Bernd and Hilla Becher,  Duisburg Bruckhausen, Ruhrgebiet Germany 1995
c.iii) I have to say that Sylvain was the first person to show me the photographs in terms of a context that should make me take note. In the past people have compared the blast furnaces to things from HR Giger paintings, so whatever direction one tries to run from Giger with his biomechanics concept, it's hard to get too far when treading in his general territory which these design for a spaceship seems to tread.

Bernd and Hilla Becher, part of a pair of photos of Blast Furnaces in Ilsede and Hannover. 1984?
d) In terms of HR Giger's work, I might wonder if it's probably easy to not being able to help being like Giger, or Dali perhaps when being set with a task of this kind, and one can have ideas based upon their work without looking at their works again for years and people often find themselves creating images inspired in one way or another by these artists, but I would later notice that Giger's National Park painting which I would come to assume was being referenced by Sylvain Despretz appeared to show up in a piece of concept art done by Patrice Garcia for the Superman Lives project, so I continue to wonder.

Blast furnace next to Sylvain Despretz' skullship


  1. "Superman Lives: Sylvain Despretz' Skullship concept art for the unmade Superman Lives references Hochöfen (Blast Furnaces) by Bernd & Hilla Becher Originally" posted January 14th 2019 and then updated 3rd March 2019

  2. Ok enough with the skull ship it doesn't compare to the level of skill the other art repeatedly compared to just one would have been enough but beating a dead issue almost makes ...cringe did you write this yourself skull ship guy

    1. I think that this skullship design is a wonderful thing and finding out about those furnace pipe photos was a beautiful thing. One can look at those pipe photos and start to see where else it looks as if other artists have used them. Some people might find that inspiring for their own creativity in the future.

    2. Well, I can only hope that you appreciate this piece of artwork and whatever else the artist has drawn over the years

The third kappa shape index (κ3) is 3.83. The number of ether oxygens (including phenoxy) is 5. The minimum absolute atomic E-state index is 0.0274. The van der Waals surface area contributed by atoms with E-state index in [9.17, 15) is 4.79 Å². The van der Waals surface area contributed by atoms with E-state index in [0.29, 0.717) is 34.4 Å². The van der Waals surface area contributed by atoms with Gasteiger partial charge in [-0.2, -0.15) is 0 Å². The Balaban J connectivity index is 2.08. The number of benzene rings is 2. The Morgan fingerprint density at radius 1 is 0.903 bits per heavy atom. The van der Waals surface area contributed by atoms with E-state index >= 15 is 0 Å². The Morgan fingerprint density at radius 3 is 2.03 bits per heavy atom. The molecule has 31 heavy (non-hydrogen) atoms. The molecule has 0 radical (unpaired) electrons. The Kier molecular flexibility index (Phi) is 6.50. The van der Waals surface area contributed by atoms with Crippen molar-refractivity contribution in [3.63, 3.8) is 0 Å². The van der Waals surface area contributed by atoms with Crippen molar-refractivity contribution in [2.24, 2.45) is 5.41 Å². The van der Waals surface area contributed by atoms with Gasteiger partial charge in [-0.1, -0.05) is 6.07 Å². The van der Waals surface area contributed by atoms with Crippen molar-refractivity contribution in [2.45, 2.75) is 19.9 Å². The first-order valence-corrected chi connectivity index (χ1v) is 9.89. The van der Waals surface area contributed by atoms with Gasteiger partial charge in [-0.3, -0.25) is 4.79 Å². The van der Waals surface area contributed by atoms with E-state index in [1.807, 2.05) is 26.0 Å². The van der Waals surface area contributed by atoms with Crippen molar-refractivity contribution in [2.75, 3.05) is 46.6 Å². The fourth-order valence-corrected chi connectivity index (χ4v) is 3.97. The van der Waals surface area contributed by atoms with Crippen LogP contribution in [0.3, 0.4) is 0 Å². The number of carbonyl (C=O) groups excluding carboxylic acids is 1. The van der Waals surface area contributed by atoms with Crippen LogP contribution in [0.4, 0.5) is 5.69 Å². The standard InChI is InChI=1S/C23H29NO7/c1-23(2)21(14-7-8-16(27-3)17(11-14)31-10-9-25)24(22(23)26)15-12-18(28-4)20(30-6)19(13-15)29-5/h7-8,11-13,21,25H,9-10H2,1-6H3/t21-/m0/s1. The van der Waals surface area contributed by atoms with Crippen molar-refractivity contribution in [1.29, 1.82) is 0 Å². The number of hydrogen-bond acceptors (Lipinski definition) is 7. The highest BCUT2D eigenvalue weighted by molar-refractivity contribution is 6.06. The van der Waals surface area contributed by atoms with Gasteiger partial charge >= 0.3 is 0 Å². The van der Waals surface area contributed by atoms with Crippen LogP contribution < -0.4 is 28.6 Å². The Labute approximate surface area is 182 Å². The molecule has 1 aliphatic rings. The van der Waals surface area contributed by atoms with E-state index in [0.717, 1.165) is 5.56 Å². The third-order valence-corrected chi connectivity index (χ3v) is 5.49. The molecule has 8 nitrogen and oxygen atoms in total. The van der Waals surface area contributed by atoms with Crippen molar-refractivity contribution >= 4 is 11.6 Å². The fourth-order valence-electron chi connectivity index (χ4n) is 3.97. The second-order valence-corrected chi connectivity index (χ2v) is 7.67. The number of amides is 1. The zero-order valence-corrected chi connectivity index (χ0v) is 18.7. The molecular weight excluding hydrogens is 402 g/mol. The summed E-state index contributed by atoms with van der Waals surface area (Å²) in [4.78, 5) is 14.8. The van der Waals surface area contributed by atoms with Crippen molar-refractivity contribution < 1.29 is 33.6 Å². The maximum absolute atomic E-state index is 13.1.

I adore this skullship, it's an important piece I think. I'd like to think that there's more to be explored in it from different perspectives

      I like the way that one can draw something and find out afterwards that it connects with numerous other pieces, sometimes it can be done consciously and other times it can be done unconsciously. I've found myself doing it as well and I think that it happens in the artwork of many people.

      One man can cringe over my writeup about it and others can respond with a variety of other facial expressions. Perhaps someone else could have something of note to say about it, perhaps a few people could share significant ideas about it that seem to conflict with one another and I might find that interesting enough to post, and you could cringe at it at your leisure. I stick to public spaces on the internet, youtube videos and podcasts

      A recent realisation that came appears to be how this piece might compare with an illustration by Japanese illustrator Shimizu Seifu from around the turn of the last century, and Seifu's work seems to have absorbed Tenniel's work for Lewis Carroll's Alice In Wonderland and its sequel, and bled in numerous artist's work through the twentieth century. I hadn't heard of Seifu at all before the other week and it was a godsend slapping me across the face as if it looked as if Ernst, Dali, Moebius, Giger, Villemot etc all somehow knew about this seemingly little known or almost forgotten artist.

      I'm sure that I would have loved to have seen this Skullship published properly in books but oddly this hasn't really happened. There's the black and white drawing of it in a book of illustrations by Sylvain Despretz but one can not open the pages out completely flat and I don't intend to pull the book apart to do that. If the Superman Lives artwork ever gets turned into a book, they might think more about how this piece is presented.

      I'm sure that every time I look at a painting or drawing or anything, I'm usually finding myself beating a dead horse to dust so it seems, but I shall just respect that my brain is doing something and not be critical of it. But it's the way I seem to work to draw creative inspiration myself.